A new single-dose vaccine has been shown to be 100 percent effective against Ebola after just one week. The results of a fast-tracked clinical trial involving more than 4,000 people in Guinea offer the most promising evidence so far that we may be able to protect against the haemorrhagic fever.
Known as VSV-ZEBOV, the vaccine is now going through further trials in younger patients, and if all goes to plan could become the first licensed vaccine against Ebola.
As of right now, around 28,000 people in Guinea, Sierra Leone and Libera have been infected with Ebola, and more than 11,000 have died.
The new trial involved vaccinating 4,123 high-risk people immediately after someone close to them became sick with the virus. None of them ended up becoming infected with Ebola.
A second study group of 3,528 people were injected with the vaccine three weeks after they’d potentially been exposed to Ebola. Sixteen of them caught the virus, but the rest were fully protected against the haemorrhagic fever within six days.
“Indeed, no vaccinee developed symptoms more than six days after vaccination, irrespective of whether vaccination was immediate or delayed,” the researchers report in The Lancet.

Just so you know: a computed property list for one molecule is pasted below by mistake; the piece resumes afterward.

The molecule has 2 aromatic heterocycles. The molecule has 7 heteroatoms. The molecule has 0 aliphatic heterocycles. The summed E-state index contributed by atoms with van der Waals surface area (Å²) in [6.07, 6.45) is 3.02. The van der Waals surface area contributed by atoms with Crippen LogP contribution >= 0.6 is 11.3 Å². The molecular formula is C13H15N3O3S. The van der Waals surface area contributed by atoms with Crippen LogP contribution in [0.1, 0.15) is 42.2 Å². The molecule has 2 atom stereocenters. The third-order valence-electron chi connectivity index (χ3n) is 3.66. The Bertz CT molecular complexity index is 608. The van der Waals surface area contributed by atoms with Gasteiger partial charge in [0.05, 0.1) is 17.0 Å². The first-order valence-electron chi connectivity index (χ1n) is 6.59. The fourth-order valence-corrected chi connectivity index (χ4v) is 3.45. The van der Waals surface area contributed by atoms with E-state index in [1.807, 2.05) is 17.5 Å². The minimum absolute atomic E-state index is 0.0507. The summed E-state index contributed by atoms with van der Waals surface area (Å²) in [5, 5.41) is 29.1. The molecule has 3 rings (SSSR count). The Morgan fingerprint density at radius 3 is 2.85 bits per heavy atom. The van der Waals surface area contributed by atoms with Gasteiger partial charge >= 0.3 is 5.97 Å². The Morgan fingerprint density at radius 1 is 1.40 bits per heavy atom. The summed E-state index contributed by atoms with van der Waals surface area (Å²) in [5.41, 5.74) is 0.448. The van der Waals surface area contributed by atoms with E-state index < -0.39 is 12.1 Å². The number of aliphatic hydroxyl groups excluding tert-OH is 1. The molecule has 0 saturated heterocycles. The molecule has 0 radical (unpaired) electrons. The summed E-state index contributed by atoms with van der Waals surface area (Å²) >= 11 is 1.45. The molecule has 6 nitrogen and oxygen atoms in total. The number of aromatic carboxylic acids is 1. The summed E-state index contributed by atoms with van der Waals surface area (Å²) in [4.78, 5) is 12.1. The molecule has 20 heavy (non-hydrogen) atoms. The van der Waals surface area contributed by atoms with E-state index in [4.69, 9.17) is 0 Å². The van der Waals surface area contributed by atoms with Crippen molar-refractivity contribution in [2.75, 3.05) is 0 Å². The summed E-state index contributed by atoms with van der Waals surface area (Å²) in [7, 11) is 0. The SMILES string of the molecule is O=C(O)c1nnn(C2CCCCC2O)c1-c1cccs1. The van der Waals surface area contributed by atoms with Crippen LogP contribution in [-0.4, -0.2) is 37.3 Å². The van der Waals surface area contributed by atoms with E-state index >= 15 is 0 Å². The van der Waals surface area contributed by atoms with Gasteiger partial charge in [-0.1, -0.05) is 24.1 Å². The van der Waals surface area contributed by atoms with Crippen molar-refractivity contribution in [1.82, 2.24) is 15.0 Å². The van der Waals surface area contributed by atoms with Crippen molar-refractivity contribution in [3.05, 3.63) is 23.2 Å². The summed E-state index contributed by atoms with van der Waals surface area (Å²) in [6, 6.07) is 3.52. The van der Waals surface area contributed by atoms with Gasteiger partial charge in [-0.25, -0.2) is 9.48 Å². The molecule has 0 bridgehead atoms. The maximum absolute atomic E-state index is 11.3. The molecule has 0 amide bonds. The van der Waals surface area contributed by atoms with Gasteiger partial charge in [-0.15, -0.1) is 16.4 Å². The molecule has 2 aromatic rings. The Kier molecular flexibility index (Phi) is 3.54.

After it became clear that vaccinating people immediately was the best strategy, the international team of researchers stopped waiting to vaccinate those at high-risk of infection.
“The initial results of the study show that the vaccine can effectively contain the further spread of the Ebola virus,” the University of Bern in Switzerland, which was involved in the research, wrote in a statement.
“We believe that the world is on the verge of an efficacious Ebola vaccine,” World Health Organisation (WHO) vaccine expert Marie Paule Kieny told reporters at a media briefing announcing the results on Friday.
The trial, which was supported by the drug firm Merck, the WHO and the Canadian, Norwegian and Guinean governments, is now continuing in children between the ages of 13 and 17. In the future, the researchers also want to see if they can offer protection to 6- to 12-year-olds.